I have written much about the epidemic of pedestrian crosswalk injury and death in Hawaii this year and have wondered why a system like the Smart Crosswalk™ system hasn’t been implemented in Hawaii. The real costs of a crosswalk death or injury are huge. The suffering of the families is unimaginable and tragic. And then there are the millions and millions of dollars lost in wage earning capacity, medical expenses and costs that are often borne by taxpayers through public assistance, Medicare and Medicaid. In cases I have handled the costs for a single person injured by a driver while in a crosswalk can easily exceed $1 million for medical alone. Collisions between cars and people are never minor.
In a story reported recently in The Alamogordo Daily News by Duane Barbati, the new Smart Crosswalk™ system has been installed at a college crosswalk to prevent the tragic injury and death statistics in New Mexico that Honolulu is also experiencing in 2009.
City of Alamogordo Public Works crews will begin installing a Smart Crosswalk system on Scenic Drive on Monday in front of the New Mexico State University-Alamogordo Student Services building.
The new crosswalk system is the first of its kind to be installed in the state.
Public Works director Brian Cesar said crews may divert traffic in both the north and southbound lanes of Scenic Drive.
"We think the installation will take from Monday to Friday," Cesar said. "It’s the first one that we’ve installed."
The system involves installing electrical cables into the pavement, along with 12 in-pavement amber LED strobe lights, two four-foot tall automatic sensor crosswalk activation poles, a control unit, a solar cell panel and a push button crosswalk activator.
The equipment costs about $25,000, with an installation cost of about $5,200. That is a huge savings over what an injury or death will cost and most of all it will save the heartache of these tragic injuries and deaths. So why isn’t the Hawaii DOT doing this in Honolulu? Studies on crosswalk and pedestrian injuries go back over 5 years. You would think that Hawaii government officials would be all over this new technology. Where are they when we need them?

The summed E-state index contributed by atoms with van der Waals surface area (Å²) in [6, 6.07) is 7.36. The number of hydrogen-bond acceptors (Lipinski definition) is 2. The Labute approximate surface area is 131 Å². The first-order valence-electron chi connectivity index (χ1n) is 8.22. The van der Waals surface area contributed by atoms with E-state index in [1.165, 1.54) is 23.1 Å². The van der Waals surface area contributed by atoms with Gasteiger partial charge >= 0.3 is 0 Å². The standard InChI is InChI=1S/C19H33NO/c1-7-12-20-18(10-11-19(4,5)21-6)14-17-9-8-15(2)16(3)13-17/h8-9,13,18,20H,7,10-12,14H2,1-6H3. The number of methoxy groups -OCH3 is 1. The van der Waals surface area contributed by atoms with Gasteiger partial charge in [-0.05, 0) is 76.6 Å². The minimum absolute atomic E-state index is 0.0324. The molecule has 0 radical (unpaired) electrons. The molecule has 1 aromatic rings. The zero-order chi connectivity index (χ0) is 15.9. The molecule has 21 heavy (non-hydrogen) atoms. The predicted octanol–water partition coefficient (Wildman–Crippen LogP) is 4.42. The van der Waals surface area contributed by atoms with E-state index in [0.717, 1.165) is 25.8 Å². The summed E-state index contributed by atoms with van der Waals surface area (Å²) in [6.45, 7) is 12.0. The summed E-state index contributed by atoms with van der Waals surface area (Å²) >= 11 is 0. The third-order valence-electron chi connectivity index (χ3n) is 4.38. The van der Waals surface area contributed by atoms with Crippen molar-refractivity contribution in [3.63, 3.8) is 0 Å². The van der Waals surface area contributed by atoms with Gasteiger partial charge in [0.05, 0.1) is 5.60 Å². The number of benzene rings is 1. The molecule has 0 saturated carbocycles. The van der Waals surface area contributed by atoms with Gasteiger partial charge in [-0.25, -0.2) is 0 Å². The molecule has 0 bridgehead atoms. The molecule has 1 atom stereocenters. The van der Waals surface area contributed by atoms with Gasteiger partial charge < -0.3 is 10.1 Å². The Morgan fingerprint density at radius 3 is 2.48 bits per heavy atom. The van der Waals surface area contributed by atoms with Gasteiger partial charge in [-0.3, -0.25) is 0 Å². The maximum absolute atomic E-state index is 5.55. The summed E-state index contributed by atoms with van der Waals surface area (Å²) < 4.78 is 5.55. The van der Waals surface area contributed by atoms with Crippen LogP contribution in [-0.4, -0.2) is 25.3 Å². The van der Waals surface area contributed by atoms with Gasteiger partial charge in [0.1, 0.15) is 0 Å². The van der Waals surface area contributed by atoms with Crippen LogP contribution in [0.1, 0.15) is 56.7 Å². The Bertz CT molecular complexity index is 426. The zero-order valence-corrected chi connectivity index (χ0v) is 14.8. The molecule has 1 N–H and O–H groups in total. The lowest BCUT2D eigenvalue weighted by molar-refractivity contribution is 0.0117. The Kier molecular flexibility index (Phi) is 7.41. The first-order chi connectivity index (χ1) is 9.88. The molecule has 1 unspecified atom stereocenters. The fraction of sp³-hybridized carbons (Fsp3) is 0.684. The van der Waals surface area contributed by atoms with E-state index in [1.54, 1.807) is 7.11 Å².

NMSU-A president Dr. Cheri Jimeno said the university’s primary concern is the safety of its students and faculty members.
"As we continue to grow, we found more students and faculty
having to park across the street," Jimeno said. "We were able to work with the city to construct a crosswalk. These systems are very effective in making a safer crosswalk for our pedestrians."
The system is activated by a pedestrian walking between the two automated activator poles which trigger the in-pavement LED lights to strobe to warn approaching traffic that a person is crossing the street. A solar panel provides power for the lights, along with a battery backup system. A pole on the opposite side of the crosswalk has a button for manual use with crosswalk signage and a braille faceplate for visually impaired people.
LightGuard Systems, a California-based company, manufactures the Smart Crosswalk systems. The company was founded in 1993.
LightGuard has sold about 2,000 systems that are being used nationally, as well as in Canada and Guam.
The can be activated 24 hours a day.
LightGuard spokesman David Hauser said the system is especially effective during the peak danger times twilight hours.
"Our lights are positioned at the eye level of approaching motorists," Hauser said. "They strobe at a rate to hold the attention of the driver. The benefit is the pedestrian gets to go home for dinner that night."
He said he doesn’t want to give pedestrians a false sense of security.
"We still always recommend that pedestrians exercise caution when crossing the street," Hauser said. "They should not assume by pushing a button that it’s safe to cross. Our systems are an enhancement. Pedestrians need to secure they’re own safety."
For more on the Alamogordo story you can intact Duane Barbati at firstname.lastname@example.org.
My prior articles on Hawaii crosswalk injury and death describe the Safe Crosswalk System (IRWG):
A resident of Honolulu, Hawaii, Wayne Parson is an Injury Attorney that has dedicate his life to improving the delivery of justice to the people of his community and throughout the United States. He is driven to make sure that the wrongful, careless or negligent behavior that caused his clients' injury or loss does not happen to others.